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TECH PARIAH

China’s Great Firewall has finally come to Hong Kong’s internet

Reuters/Adnan Abidi
Getting around the firewall.
  • Mary Hui
By Mary Hui

Reporter

Published Last updated

Hong Kong police were granted vast new powers overnight as part of their new mandate to enforce the city’s sweeping national security law enacted last week.

In addition to the authority to conduct warrantless searches, freeze and seize assets, restrict suspects’ movement, and intercept communications, police can now order platforms and internet service providers to remove content. Refusal to comply with take-down orders are punishable by large fines and imprisonment, as well as the seizure of devices.

“We are already behind the de facto firewall,” said Charles Mok, a lawmaker representing the technology sector, in a tweet.

Given the Hong Kong government’s wholesale ban last week of the protest slogan “Liberate Hong Kong, revolution of our times,” a key test case will be whether and how authorities will demand the removal of the slogan on online platforms.

In response to the national security law, major tech companies announced yesterday that they have suspended processing user information requests from Hong Kong authorities. Companies pushing back against the city’s government include Facebook, Twitter, and Google, as well as the messaging services WhatsApp, Telegram, and Signal. Apple has said that it is “assessing” the city’s new security law, and that it never processes data requests from the Hong Kong government directly.

Zoom, the video conferencing platform, also announced today in a statement to Hong Kong Free Press that it will pause its processing of data requests from the Hong Kong government. LinkedIn, owned by Microsoft, made a similar announcement in a statement to Quartz.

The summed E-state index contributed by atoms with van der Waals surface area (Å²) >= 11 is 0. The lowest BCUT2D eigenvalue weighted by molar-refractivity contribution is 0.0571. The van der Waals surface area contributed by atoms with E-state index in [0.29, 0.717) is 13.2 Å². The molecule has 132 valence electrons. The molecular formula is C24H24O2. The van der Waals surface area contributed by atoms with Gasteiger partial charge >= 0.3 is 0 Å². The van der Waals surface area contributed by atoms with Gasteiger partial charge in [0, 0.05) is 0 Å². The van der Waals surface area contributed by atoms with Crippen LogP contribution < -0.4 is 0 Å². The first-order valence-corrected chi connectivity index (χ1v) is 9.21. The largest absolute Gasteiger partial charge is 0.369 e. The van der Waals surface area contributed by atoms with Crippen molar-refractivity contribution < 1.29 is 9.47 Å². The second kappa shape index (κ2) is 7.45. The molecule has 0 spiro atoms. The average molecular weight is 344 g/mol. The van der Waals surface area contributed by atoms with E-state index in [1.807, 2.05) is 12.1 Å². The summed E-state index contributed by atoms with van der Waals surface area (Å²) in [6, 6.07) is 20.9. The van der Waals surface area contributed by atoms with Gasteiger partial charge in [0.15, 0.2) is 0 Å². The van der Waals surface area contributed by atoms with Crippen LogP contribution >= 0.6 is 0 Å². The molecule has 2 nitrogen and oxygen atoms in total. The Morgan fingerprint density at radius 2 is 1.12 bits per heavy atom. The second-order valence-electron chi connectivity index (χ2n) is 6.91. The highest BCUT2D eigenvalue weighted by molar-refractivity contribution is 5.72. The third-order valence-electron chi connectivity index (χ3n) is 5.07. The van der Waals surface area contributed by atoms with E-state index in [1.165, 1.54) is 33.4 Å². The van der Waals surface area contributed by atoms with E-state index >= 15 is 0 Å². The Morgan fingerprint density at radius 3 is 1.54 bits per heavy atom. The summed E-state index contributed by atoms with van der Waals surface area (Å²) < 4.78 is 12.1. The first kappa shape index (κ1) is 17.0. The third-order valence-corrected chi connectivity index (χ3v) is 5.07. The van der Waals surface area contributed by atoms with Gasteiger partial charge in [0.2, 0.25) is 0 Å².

Separately, TikTok, owned by Chinese parent company ByteDance, announced today that it was pulling out of Hong Kong “in light of recent events.” The social video app has come under particular scrutiny for its censorship of topics deemed sensitive by Beijing, and fears that it shares user data with the Chinese government. It has also been trying to distance itself from ByteDance, most notably by hiring former Disney executive Kevin Meyer as its new CEO in May. So far, that strategy does not seem to have worked: last week, TikTok was one of dozens of Chinese apps that India banned. Meyer personally guaranteed the Indian government that it would not comply with Chinese government orders for user data.

The latest moves by the Hong Kong government, as laid out in a 116-page document (pdf) detailing expanded police powers, effectively dismantles Hong Kong’s free internet. Any content that authorities suspect to be in breach of the national security law—which criminalizes secession, subversion, terrorism, and foreign collusion under vaguely defined terms—can now be ordered to be removed.  The government and law enforcement officials can also order service and platform providers to hand over user identification details, and to decrypt messages. Companies risk a HK$100,000 fine ($12,900) and six months’ jail for non-compliance.

The question now is whether the likes of Facebook, Twitter, and Google, which all have offices in Hong Kong, can continue operations in the city if they refuse to cooperate with authorities on the security law. Though all three tech giants are blocked in China, the Chinese market represents a large source of advertising revenue for the companies. And while Hong Kong has long been a popular business hub thanks in part to its unfettered internet, foreign firms will now have to substantially re-evaluate their presences there as China-style internet controls look set to become the norm in the city.

Even before the enactment of the security law, the US had signalled misgivings over American companies’ presence in Hong Kong, citing worries over threats to US persons’ data. Last month, a telecoms committee under the US justice department urged the Federal Communications Commission to block approval of a Google- and Facebook-backed undersea internet cable that would have been the first direct US-Hong Kong connection, saying the cable “would expose US communications traffic to collection” by Beijing. And just yesterday, US secretary of state Mike Pompeo said the administration was considering banning Chinese social media apps.

This story has been updated to included responses from more companies.

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